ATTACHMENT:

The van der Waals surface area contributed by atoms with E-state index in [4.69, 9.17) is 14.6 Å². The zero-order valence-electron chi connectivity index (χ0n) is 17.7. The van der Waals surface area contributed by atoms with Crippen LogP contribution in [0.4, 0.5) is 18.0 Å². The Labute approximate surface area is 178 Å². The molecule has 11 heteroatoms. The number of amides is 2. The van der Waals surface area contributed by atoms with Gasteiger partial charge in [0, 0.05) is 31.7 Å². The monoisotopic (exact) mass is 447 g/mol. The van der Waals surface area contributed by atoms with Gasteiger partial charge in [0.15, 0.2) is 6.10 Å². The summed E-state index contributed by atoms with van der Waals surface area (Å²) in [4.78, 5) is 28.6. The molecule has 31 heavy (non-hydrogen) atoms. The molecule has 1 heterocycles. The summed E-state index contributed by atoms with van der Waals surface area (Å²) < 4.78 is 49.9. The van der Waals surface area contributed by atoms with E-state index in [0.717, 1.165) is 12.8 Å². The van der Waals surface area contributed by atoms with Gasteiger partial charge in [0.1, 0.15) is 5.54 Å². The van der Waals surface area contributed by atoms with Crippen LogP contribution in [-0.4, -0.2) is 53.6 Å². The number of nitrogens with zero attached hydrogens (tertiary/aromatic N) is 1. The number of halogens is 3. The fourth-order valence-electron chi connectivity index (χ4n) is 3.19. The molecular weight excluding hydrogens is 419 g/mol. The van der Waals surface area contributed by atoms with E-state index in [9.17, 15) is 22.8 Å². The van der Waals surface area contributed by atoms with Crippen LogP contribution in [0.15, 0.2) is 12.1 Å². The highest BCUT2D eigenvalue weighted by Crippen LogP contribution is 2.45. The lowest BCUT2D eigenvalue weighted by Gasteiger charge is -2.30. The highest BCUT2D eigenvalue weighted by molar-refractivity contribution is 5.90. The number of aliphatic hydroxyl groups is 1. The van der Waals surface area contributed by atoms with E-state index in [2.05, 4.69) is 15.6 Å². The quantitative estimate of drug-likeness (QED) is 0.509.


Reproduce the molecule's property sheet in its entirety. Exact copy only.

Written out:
The van der Waals surface area contributed by atoms with E-state index in [4.69, 9.17) is 14.6 Å². The zero-order valence-electron chi connectivity index (χ0n) is 17.7. The van der Waals surface area contributed by atoms with Crippen LogP contribution in [0.4, 0.5) is 18.0 Å². The Labute approximate surface area is 178 Å². The molecule has 11 heteroatoms. The number of amides is 2. The van der Waals surface area contributed by atoms with Gasteiger partial charge in [0, 0.05) is 31.7 Å². The monoisotopic (exact) mass is 447 g/mol. The van der Waals surface area contributed by atoms with Gasteiger partial charge in [0.15, 0.2) is 6.10 Å². The summed E-state index contributed by atoms with van der Waals surface area (Å²) in [4.78, 5) is 28.6. The molecule has 31 heavy (non-hydrogen) atoms. The molecule has 1 heterocycles. The summed E-state index contributed by atoms with van der Waals surface area (Å²) < 4.78 is 49.9. The van der Waals surface area contributed by atoms with E-state index in [0.717, 1.165) is 12.8 Å². The van der Waals surface area contributed by atoms with Gasteiger partial charge in [0.1, 0.15) is 5.54 Å². The van der Waals surface area contributed by atoms with Crippen LogP contribution in [-0.4, -0.2) is 53.6 Å². The number of nitrogens with zero attached hydrogens (tertiary/aromatic N) is 1. The number of halogens is 3. The fourth-order valence-electron chi connectivity index (χ4n) is 3.19. The molecular weight excluding hydrogens is 419 g/mol. The van der Waals surface area contributed by atoms with E-state index in [9.17, 15) is 22.8 Å². The van der Waals surface area contributed by atoms with Crippen LogP contribution in [0.15, 0.2) is 12.1 Å². The highest BCUT2D eigenvalue weighted by Crippen LogP contribution is 2.45. The lowest BCUT2D eigenvalue weighted by Gasteiger charge is -2.30. The highest BCUT2D eigenvalue weighted by molar-refractivity contribution is 5.90. The number of aliphatic hydroxyl groups is 1. The van der Waals surface area contributed by atoms with E-state index in [2.05, 4.69) is 15.6 Å². The quantitative estimate of drug-likeness (QED) is 0.509.